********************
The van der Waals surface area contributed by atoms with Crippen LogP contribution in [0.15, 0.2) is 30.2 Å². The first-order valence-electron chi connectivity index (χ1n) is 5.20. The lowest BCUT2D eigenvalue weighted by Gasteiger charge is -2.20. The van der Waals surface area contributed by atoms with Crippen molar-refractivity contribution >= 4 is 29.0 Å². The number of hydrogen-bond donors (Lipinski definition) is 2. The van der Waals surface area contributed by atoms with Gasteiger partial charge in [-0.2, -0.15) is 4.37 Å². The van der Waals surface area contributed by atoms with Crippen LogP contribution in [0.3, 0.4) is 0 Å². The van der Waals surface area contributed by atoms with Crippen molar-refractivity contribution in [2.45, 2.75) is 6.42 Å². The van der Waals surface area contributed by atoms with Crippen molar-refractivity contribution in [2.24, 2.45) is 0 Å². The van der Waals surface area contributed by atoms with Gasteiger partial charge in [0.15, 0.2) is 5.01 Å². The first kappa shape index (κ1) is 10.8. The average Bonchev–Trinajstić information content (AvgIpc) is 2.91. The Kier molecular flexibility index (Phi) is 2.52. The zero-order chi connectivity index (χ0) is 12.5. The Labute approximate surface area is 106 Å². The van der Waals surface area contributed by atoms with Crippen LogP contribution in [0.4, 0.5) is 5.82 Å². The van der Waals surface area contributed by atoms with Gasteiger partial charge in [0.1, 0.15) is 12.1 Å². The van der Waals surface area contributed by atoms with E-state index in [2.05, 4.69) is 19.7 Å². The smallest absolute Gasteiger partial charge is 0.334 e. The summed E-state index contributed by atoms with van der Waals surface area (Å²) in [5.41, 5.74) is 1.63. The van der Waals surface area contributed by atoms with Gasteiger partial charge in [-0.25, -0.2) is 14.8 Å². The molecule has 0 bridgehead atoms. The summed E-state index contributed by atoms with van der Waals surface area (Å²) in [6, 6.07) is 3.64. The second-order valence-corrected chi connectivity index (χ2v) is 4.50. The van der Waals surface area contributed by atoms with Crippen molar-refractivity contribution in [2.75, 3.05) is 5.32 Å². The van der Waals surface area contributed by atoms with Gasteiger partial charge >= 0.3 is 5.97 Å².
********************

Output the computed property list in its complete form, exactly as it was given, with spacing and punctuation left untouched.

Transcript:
The van der Waals surface area contributed by atoms with Crippen LogP contribution in [0.15, 0.2) is 30.2 Å². The first-order valence-electron chi connectivity index (χ1n) is 5.20. The lowest BCUT2D eigenvalue weighted by Gasteiger charge is -2.20. The van der Waals surface area contributed by atoms with Crippen molar-refractivity contribution >= 4 is 29.0 Å². The number of hydrogen-bond donors (Lipinski definition) is 2. The van der Waals surface area contributed by atoms with Gasteiger partial charge in [-0.2, -0.15) is 4.37 Å². The van der Waals surface area contributed by atoms with Crippen LogP contribution in [0.3, 0.4) is 0 Å². The van der Waals surface area contributed by atoms with Crippen molar-refractivity contribution in [2.45, 2.75) is 6.42 Å². The van der Waals surface area contributed by atoms with Crippen molar-refractivity contribution in [2.24, 2.45) is 0 Å². The van der Waals surface area contributed by atoms with Gasteiger partial charge in [0.15, 0.2) is 5.01 Å². The first kappa shape index (κ1) is 10.8. The average Bonchev–Trinajstić information content (AvgIpc) is 2.91. The Kier molecular flexibility index (Phi) is 2.52. The zero-order chi connectivity index (χ0) is 12.5. The Labute approximate surface area is 106 Å². The van der Waals surface area contributed by atoms with Crippen LogP contribution in [0.4, 0.5) is 5.82 Å². The van der Waals surface area contributed by atoms with Gasteiger partial charge in [0.1, 0.15) is 12.1 Å². The van der Waals surface area contributed by atoms with E-state index in [2.05, 4.69) is 19.7 Å². The smallest absolute Gasteiger partial charge is 0.334 e. The summed E-state index contributed by atoms with van der Waals surface area (Å²) in [5.41, 5.74) is 1.63. The van der Waals surface area contributed by atoms with Gasteiger partial charge in [-0.25, -0.2) is 14.8 Å². The molecule has 0 bridgehead atoms. The summed E-state index contributed by atoms with van der Waals surface area (Å²) in [6, 6.07) is 3.64. The second-order valence-corrected chi connectivity index (χ2v) is 4.50. The van der Waals surface area contributed by atoms with Crippen molar-refractivity contribution in [2.75, 3.05) is 5.32 Å². The van der Waals surface area contributed by atoms with Gasteiger partial charge >= 0.3 is 5.97 Å².